• @kos If you're going to buy a Sodastream-style machine, you might as well make fresh soda on demand. Problem solved. – Robert Cartaino Aug 28 '15 at 11:12
  • @RobertCartaino except those sodas usually taste like crap. If you like them then for sure they are a good way to go, but I haven't found one that I like yet. – Doug Watkins Aug 28 '15 at 14:50
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Even though the approaches in the answer by Dave sounds promising, I do believe you need to tackle the problem another way.

You state in a comment that you drink a glass a day, and that a bottle last about a week, but that there is little or no fizz left at the end. That is natural, and kind of hard to avoid when you don't finish it quickly.

I've got two suggestions for you which both are in the category keep the agitation of the soda to the minimum, and finish it off faster (that is limit the times you agitate the soda).

My primary suggestion is to start buying soda boxes, or in general in smaller containers. This way you'll empty it, before it goes still.

My secondary suggestion if you keep buying the larger variants is to cool it before opening it for the first time, and then when you open it divide it into multiple bottles with good lids.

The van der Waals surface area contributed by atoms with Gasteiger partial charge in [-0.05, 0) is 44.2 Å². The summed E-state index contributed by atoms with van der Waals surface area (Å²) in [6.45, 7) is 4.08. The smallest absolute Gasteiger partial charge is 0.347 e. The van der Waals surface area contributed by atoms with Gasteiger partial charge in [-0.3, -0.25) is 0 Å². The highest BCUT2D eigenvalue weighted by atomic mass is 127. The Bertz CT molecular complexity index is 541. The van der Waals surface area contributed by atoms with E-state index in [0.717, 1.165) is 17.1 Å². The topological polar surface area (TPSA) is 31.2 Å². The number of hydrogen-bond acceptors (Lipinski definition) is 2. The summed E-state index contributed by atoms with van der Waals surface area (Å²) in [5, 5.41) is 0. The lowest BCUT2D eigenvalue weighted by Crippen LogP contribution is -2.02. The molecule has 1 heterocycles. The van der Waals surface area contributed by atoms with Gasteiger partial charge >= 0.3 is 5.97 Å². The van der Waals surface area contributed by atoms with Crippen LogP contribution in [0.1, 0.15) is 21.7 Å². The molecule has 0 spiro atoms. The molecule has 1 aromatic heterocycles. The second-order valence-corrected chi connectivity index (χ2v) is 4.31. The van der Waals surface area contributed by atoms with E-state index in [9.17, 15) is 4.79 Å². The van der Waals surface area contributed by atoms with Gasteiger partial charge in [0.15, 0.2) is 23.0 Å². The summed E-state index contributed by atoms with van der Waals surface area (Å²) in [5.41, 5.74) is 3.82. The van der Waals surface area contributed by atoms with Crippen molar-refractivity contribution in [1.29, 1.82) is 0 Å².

You'll loose some fizz in this initial transfer, but it should be considerably less than when opening and closing the larger bottle once each day. Especially when you at end of the week open a smaller bottle which has only been opened once before (when it was filled up).

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How about a soda saver pump thingy*? Scientists will certainly argue that this can't work because of, well, science (like Dalton's law), but the Amazon reviews tell a different story.

In chemistry and physics, Dalton's law (also called Dalton's law of partial pressures) states that in a mixture of non-reacting gases, the total pressure exerted is equal to the sum of the partial pressures of the individual gases.

*The soda saver pump thingy is a small pump that replaces your soda cap. There are also DIY examples made out of bike pumps.

  • Hmm, they will add some Air to the space above but it will not carbonate the drink and the amount of air that will dissolve into the drink is pretty low. There will still be CO2 coming out of solution even if there is pressurised air until some equilibrium is formed, it should improve the situation but likely not that much. – KalleMP Sep 2 '15 at 19:57
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If you like to live dangerously you can add a carefully sized small piece of dry ice to the bottle after you have taken out your daily dose (slightly larger each day as the empty space is enlarged). This does require a regular source of dry ice and is not safe, if you add too much you create a bomb and people (mostly kids) have been maimed with similar experiments when handling a bottle that is pressurised higher than it can handle.

I think the other answer of making the drink VERY cold and decanting into smaller (VERY cold) pressure SAFE bottles is the way to go. My version is for Darwin award candidates.

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You add a single raisin to the glass! It works with champagne at least. Once the fizz releases you can remove the raisin. Or, just eat it when you're done :~)